How can I make an interface in TypeScript that only accepts keys with identical value types between two objects?

How can I make an interface in TypeScript that only accepts keys with identical value types between two objects? I'm having trouble creating interface..

interface A {
    aString: string;
    aNumber: number;

interface B {
    bString: string;
    bNumber: number;

interface C {
    aKey: keyof A;
    bKey: keyof B;
    // but only wants to accept keyof B when only typeof current A[keyof A] === typeof B[keyof B]

I'm expecting the result

const c1: C = { // success typeof A.aString === typeof B.bString
    aKey: 'aString',
    bKey: 'bString', 

const c2: C = { // fail typeof A.aString !== typeof B.bNumber
    aKey: 'aString',
    bKey: 'bNumber',

Is there anyway to do this?.. ChatGPT suggests to filter the keyof B that only contained in values of A but it only makes every keyof B possible.


  • There's no specific interface type that works this way, since you can't make one property depend on another. You could make a generic interface, but then you'd need to specify or infer the generic type argument all over the place and that could be annoying. Since you have a finite number of properties to worry about, you can represent C as a union type instead of an interface. It would look like

    type C = {
        aKey: "aString";
        bKey: "bString";
    } | {
        aKey: "aNumber";
        bKey: "bNumber";

    so that only the two valid pairings of aKey and bKey work:

    const c1: C = {
      aKey: 'aString',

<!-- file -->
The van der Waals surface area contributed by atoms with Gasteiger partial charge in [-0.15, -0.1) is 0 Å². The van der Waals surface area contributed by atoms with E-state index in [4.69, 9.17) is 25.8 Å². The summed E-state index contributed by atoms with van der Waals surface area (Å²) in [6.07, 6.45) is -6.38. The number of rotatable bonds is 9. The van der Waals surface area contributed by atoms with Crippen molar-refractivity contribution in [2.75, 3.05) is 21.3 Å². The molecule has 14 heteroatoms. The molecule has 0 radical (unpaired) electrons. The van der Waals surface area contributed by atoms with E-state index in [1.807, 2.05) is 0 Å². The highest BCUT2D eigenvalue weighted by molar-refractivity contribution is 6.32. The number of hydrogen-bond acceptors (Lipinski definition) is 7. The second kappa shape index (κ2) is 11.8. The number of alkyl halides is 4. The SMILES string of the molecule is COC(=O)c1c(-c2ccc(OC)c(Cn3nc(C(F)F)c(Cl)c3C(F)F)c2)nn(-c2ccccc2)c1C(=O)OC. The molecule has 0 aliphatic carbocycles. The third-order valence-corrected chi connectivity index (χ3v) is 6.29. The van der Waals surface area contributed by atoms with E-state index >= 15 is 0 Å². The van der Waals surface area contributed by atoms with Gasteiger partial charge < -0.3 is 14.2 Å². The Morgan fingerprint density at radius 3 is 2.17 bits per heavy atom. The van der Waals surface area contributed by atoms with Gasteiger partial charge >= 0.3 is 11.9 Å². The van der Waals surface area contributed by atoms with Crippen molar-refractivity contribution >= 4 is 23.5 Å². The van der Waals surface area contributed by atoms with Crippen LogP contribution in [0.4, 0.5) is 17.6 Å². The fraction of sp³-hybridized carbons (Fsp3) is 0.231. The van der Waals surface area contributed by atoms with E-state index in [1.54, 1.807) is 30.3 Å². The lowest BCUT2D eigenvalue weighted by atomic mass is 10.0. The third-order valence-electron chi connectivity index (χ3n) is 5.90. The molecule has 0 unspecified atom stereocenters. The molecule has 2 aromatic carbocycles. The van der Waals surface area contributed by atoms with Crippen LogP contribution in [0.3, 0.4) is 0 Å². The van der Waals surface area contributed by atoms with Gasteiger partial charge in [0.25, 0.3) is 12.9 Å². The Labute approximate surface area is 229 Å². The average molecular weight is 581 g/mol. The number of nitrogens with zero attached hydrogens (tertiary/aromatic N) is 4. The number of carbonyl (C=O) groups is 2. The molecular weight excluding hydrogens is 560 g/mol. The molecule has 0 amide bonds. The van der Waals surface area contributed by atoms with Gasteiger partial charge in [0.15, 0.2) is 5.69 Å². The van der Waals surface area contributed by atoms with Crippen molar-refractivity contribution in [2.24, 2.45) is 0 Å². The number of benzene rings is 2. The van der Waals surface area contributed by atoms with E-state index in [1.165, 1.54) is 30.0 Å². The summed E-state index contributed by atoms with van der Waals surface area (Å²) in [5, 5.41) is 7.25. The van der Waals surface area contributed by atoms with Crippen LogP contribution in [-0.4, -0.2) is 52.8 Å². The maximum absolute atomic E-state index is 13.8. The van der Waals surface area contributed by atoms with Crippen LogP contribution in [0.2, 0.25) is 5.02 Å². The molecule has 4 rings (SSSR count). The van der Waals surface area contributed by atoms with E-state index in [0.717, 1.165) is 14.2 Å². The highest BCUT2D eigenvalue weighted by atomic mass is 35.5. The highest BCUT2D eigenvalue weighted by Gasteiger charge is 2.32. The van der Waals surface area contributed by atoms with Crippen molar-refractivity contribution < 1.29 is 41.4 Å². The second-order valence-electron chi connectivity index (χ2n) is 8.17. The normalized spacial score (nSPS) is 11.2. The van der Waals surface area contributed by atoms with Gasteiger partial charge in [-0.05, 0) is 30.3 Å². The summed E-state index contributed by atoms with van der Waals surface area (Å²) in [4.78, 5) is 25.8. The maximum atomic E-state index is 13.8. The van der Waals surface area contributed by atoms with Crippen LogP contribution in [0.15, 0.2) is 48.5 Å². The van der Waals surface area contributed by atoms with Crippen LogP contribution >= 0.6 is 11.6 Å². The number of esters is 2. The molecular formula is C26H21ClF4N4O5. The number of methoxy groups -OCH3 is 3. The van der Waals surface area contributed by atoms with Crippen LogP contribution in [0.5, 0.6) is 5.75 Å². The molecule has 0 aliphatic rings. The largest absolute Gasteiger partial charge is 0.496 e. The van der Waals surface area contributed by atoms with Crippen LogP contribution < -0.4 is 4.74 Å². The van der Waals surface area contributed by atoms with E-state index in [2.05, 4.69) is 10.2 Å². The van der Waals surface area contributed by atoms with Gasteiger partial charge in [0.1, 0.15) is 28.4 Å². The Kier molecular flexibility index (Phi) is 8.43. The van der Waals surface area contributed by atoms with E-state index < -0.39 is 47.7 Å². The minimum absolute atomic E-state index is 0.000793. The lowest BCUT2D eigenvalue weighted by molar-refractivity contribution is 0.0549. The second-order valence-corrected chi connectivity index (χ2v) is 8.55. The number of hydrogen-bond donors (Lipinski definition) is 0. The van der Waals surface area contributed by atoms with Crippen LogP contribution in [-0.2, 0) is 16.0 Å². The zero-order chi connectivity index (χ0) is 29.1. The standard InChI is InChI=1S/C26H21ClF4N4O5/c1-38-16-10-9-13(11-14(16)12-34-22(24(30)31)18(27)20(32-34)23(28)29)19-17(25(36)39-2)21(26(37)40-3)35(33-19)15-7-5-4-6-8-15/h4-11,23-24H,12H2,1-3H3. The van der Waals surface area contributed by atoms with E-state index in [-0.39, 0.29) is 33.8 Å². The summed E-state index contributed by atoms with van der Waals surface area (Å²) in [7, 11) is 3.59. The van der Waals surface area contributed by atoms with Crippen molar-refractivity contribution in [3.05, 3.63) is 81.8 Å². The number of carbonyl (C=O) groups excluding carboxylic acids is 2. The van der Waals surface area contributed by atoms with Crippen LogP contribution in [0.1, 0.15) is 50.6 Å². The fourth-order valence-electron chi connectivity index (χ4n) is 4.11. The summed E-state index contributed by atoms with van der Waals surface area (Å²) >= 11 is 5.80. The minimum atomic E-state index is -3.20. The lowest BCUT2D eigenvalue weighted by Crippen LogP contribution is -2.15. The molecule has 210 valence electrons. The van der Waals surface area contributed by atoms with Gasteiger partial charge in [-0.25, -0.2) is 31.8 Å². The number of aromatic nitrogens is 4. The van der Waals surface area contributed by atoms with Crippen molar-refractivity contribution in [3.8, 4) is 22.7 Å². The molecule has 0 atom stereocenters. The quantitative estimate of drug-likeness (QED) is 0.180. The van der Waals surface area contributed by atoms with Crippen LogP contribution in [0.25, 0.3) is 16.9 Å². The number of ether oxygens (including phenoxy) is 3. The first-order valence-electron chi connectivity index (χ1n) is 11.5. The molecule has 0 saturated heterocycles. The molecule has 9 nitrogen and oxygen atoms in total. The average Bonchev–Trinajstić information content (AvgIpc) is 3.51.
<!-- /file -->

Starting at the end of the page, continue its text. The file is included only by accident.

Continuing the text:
bKey: 'bString',
    } // okay
    const c2: C = {
      aKey: 'aString',
      bKey: 'bNumber',
    } // error

    The above definition for C was written out manually, but you can make the compiler compute it by iterating over the keys of (say) A, and finding each property key of B whose property matches. This would need some sort of KeysMatching<T, V> type which gives you the keys of T whose values are compatible with V. There is no built-in operator for this (see microsoft/TypeScript#48992 for the feature request), but you can write your own in various ways; here's one way:

    type KeysMatching<T, V> = 
      keyof { [K in keyof T as T[K] extends V ? K : never]: 0 };

    That uses key remapping to filter keys by property type. Then C can be written as

    type C = { 
      [K in keyof A]: { aKey: K, bKey: KeysMatching<B, A[K]> } 
    }[keyof A];

    That's a so-called distributive object type where I make a mapped type that computes the desired type for each key of A, and then immediately index into it to get the desired union.

    You can verify that the above evaluates to the same definition for C as the manual one. And if you add/change properties to A and B, the definition of C will change accordingly. There's a wrinkle that if you have multiple keys of A with the same property type you might get a less optimized union type as a result; imagine {aKey: "x", bKey: "z"} | {aKey: "y", bKey: "z"} instead of {aKey: "x" | "y", bKey: "z"}, but it will still be correct.

    Playground link to code